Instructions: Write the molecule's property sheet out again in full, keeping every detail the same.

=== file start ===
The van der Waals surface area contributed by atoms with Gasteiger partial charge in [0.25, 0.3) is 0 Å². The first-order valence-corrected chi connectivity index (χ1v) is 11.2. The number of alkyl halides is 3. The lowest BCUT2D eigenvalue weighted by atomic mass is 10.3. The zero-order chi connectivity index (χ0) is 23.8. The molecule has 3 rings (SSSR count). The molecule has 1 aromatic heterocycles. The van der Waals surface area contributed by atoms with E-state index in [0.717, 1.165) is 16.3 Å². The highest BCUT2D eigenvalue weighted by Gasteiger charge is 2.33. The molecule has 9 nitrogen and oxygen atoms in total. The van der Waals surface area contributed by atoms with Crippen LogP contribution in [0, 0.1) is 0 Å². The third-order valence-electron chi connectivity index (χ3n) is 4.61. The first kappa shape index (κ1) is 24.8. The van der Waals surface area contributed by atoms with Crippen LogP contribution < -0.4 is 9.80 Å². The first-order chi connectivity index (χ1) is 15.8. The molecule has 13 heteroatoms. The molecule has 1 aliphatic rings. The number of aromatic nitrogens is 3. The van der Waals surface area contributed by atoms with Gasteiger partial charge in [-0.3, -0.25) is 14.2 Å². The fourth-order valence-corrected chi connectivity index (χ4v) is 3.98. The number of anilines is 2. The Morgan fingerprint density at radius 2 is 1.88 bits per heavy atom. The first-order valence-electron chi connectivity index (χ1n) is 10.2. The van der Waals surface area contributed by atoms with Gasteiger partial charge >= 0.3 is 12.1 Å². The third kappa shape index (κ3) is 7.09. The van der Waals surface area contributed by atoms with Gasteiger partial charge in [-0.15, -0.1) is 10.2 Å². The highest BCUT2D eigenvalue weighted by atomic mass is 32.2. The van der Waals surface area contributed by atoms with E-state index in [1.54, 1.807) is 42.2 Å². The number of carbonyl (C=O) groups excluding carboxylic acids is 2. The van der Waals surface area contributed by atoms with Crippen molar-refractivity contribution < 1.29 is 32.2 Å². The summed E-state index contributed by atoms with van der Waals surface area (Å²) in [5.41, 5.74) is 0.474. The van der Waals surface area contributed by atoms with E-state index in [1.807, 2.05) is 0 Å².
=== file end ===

The van der Waals surface area contributed by atoms with Gasteiger partial charge in [0.25, 0.3) is 0 Å². The first-order valence-corrected chi connectivity index (χ1v) is 11.2. The number of alkyl halides is 3. The lowest BCUT2D eigenvalue weighted by atomic mass is 10.3. The zero-order chi connectivity index (χ0) is 23.8. The molecule has 3 rings (SSSR count). The molecule has 1 aromatic heterocycles. The van der Waals surface area contributed by atoms with E-state index in [0.717, 1.165) is 16.3 Å². The highest BCUT2D eigenvalue weighted by Gasteiger charge is 2.33. The molecule has 9 nitrogen and oxygen atoms in total. The van der Waals surface area contributed by atoms with Crippen LogP contribution in [0, 0.1) is 0 Å². The third-order valence-electron chi connectivity index (χ3n) is 4.61. The first kappa shape index (κ1) is 24.8. The van der Waals surface area contributed by atoms with Crippen LogP contribution < -0.4 is 9.80 Å². The first-order chi connectivity index (χ1) is 15.8. The molecule has 13 heteroatoms. The molecule has 1 aliphatic rings. The number of aromatic nitrogens is 3. The van der Waals surface area contributed by atoms with Gasteiger partial charge in [-0.3, -0.25) is 14.2 Å². The fourth-order valence-corrected chi connectivity index (χ4v) is 3.98. The number of anilines is 2. The Morgan fingerprint density at radius 2 is 1.88 bits per heavy atom. The first-order valence-electron chi connectivity index (χ1n) is 10.2. The van der Waals surface area contributed by atoms with Gasteiger partial charge >= 0.3 is 12.1 Å². The third kappa shape index (κ3) is 7.09. The van der Waals surface area contributed by atoms with Gasteiger partial charge in [-0.15, -0.1) is 10.2 Å². The highest BCUT2D eigenvalue weighted by atomic mass is 32.2. The van der Waals surface area contributed by atoms with E-state index in [1.54, 1.807) is 42.2 Å². The number of carbonyl (C=O) groups excluding carboxylic acids is 2. The van der Waals surface area contributed by atoms with Crippen molar-refractivity contribution < 1.29 is 32.2 Å². The summed E-state index contributed by atoms with van der Waals surface area (Å²) in [5.41, 5.74) is 0.474. The van der Waals surface area contributed by atoms with E-state index in [1.807, 2.05) is 0 Å².